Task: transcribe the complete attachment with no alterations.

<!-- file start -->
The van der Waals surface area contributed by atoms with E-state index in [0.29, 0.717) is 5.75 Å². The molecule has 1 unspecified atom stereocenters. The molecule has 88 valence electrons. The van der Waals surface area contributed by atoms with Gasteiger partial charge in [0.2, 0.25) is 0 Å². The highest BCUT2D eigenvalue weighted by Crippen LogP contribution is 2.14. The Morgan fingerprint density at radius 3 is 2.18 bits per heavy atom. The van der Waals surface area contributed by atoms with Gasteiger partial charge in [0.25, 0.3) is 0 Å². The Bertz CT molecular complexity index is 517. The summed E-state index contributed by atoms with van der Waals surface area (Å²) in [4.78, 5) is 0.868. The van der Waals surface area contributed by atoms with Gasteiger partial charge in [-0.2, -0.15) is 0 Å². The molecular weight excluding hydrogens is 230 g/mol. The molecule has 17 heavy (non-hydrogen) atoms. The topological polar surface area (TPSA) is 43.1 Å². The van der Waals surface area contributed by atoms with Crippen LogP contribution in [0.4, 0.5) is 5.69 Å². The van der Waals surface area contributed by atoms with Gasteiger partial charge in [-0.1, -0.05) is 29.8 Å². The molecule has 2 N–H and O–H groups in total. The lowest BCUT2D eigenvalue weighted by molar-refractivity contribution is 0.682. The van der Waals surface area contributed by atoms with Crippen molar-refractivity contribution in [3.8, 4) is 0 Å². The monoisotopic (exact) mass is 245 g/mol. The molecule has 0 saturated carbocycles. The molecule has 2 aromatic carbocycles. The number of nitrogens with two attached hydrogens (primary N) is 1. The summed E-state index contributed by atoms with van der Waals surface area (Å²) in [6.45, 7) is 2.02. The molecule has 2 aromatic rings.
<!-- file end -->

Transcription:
The van der Waals surface area contributed by atoms with E-state index in [0.29, 0.717) is 5.75 Å². The molecule has 1 unspecified atom stereocenters. The molecule has 88 valence electrons. The van der Waals surface area contributed by atoms with Gasteiger partial charge in [0.2, 0.25) is 0 Å². The highest BCUT2D eigenvalue weighted by Crippen LogP contribution is 2.14. The Morgan fingerprint density at radius 3 is 2.18 bits per heavy atom. The van der Waals surface area contributed by atoms with Gasteiger partial charge in [0.25, 0.3) is 0 Å². The Bertz CT molecular complexity index is 517. The summed E-state index contributed by atoms with van der Waals surface area (Å²) in [4.78, 5) is 0.868. The van der Waals surface area contributed by atoms with Gasteiger partial charge in [-0.2, -0.15) is 0 Å². The molecular weight excluding hydrogens is 230 g/mol. The molecule has 17 heavy (non-hydrogen) atoms. The topological polar surface area (TPSA) is 43.1 Å². The van der Waals surface area contributed by atoms with Crippen LogP contribution in [0.4, 0.5) is 5.69 Å². The van der Waals surface area contributed by atoms with Gasteiger partial charge in [-0.1, -0.05) is 29.8 Å². The molecule has 2 N–H and O–H groups in total. The lowest BCUT2D eigenvalue weighted by molar-refractivity contribution is 0.682. The van der Waals surface area contributed by atoms with Crippen molar-refractivity contribution in [3.8, 4) is 0 Å². The monoisotopic (exact) mass is 245 g/mol. The molecule has 0 saturated carbocycles. The molecule has 2 aromatic carbocycles. The number of nitrogens with two attached hydrogens (primary N) is 1. The summed E-state index contributed by atoms with van der Waals surface area (Å²) in [6.45, 7) is 2.02. The molecule has 2 aromatic rings.